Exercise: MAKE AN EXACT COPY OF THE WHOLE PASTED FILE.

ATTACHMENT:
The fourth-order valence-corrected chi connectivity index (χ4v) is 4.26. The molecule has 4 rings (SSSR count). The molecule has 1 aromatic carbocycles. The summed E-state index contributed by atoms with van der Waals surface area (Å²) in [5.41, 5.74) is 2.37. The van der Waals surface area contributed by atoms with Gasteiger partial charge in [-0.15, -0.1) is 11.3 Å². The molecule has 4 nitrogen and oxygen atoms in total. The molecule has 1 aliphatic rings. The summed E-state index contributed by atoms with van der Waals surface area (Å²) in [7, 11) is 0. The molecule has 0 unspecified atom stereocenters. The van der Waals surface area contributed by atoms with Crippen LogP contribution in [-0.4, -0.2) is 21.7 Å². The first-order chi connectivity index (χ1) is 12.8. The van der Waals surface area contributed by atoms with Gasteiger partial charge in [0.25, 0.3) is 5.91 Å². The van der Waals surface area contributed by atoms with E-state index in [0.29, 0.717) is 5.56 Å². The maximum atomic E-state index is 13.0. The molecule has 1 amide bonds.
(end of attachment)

The fourth-order valence-corrected chi connectivity index (χ4v) is 4.26. The molecule has 4 rings (SSSR count). The molecule has 1 aromatic carbocycles. The summed E-state index contributed by atoms with van der Waals surface area (Å²) in [5.41, 5.74) is 2.37. The van der Waals surface area contributed by atoms with Gasteiger partial charge in [-0.15, -0.1) is 11.3 Å². The molecule has 4 nitrogen and oxygen atoms in total. The molecule has 1 aliphatic rings. The summed E-state index contributed by atoms with van der Waals surface area (Å²) in [7, 11) is 0. The molecule has 0 unspecified atom stereocenters. The van der Waals surface area contributed by atoms with Crippen LogP contribution in [-0.4, -0.2) is 21.7 Å². The first-order chi connectivity index (χ1) is 12.8. The van der Waals surface area contributed by atoms with Gasteiger partial charge in [0.25, 0.3) is 5.91 Å². The van der Waals surface area contributed by atoms with E-state index in [0.29, 0.717) is 5.56 Å². The maximum atomic E-state index is 13.0. The molecule has 1 amide bonds.